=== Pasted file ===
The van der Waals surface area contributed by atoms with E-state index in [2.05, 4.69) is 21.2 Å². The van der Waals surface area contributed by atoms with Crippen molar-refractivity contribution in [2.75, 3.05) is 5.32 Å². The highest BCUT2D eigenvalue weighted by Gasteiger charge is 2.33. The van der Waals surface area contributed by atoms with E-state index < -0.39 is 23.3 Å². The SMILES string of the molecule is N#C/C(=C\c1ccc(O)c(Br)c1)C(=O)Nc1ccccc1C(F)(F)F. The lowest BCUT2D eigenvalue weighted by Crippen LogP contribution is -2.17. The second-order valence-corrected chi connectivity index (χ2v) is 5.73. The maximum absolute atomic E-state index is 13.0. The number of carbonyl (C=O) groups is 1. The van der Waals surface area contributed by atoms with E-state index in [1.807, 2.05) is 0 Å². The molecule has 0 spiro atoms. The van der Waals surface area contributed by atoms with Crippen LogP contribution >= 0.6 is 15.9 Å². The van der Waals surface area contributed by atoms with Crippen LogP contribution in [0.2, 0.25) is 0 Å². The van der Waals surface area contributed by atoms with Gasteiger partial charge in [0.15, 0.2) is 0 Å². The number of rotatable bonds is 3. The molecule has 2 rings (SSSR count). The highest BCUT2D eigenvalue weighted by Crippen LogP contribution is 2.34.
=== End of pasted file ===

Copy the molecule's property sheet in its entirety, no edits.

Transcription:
The van der Waals surface area contributed by atoms with E-state index in [2.05, 4.69) is 21.2 Å². The van der Waals surface area contributed by atoms with Crippen molar-refractivity contribution in [2.75, 3.05) is 5.32 Å². The highest BCUT2D eigenvalue weighted by Gasteiger charge is 2.33. The van der Waals surface area contributed by atoms with E-state index < -0.39 is 23.3 Å². The SMILES string of the molecule is N#C/C(=C\c1ccc(O)c(Br)c1)C(=O)Nc1ccccc1C(F)(F)F. The lowest BCUT2D eigenvalue weighted by Crippen LogP contribution is -2.17. The second-order valence-corrected chi connectivity index (χ2v) is 5.73. The maximum absolute atomic E-state index is 13.0. The number of carbonyl (C=O) groups is 1. The van der Waals surface area contributed by atoms with E-state index in [1.807, 2.05) is 0 Å². The molecule has 0 spiro atoms. The van der Waals surface area contributed by atoms with Crippen LogP contribution >= 0.6 is 15.9 Å². The van der Waals surface area contributed by atoms with Crippen LogP contribution in [0.2, 0.25) is 0 Å². The van der Waals surface area contributed by atoms with Gasteiger partial charge in [0.15, 0.2) is 0 Å². The number of rotatable bonds is 3. The molecule has 2 rings (SSSR count). The highest BCUT2D eigenvalue weighted by Crippen LogP contribution is 2.34.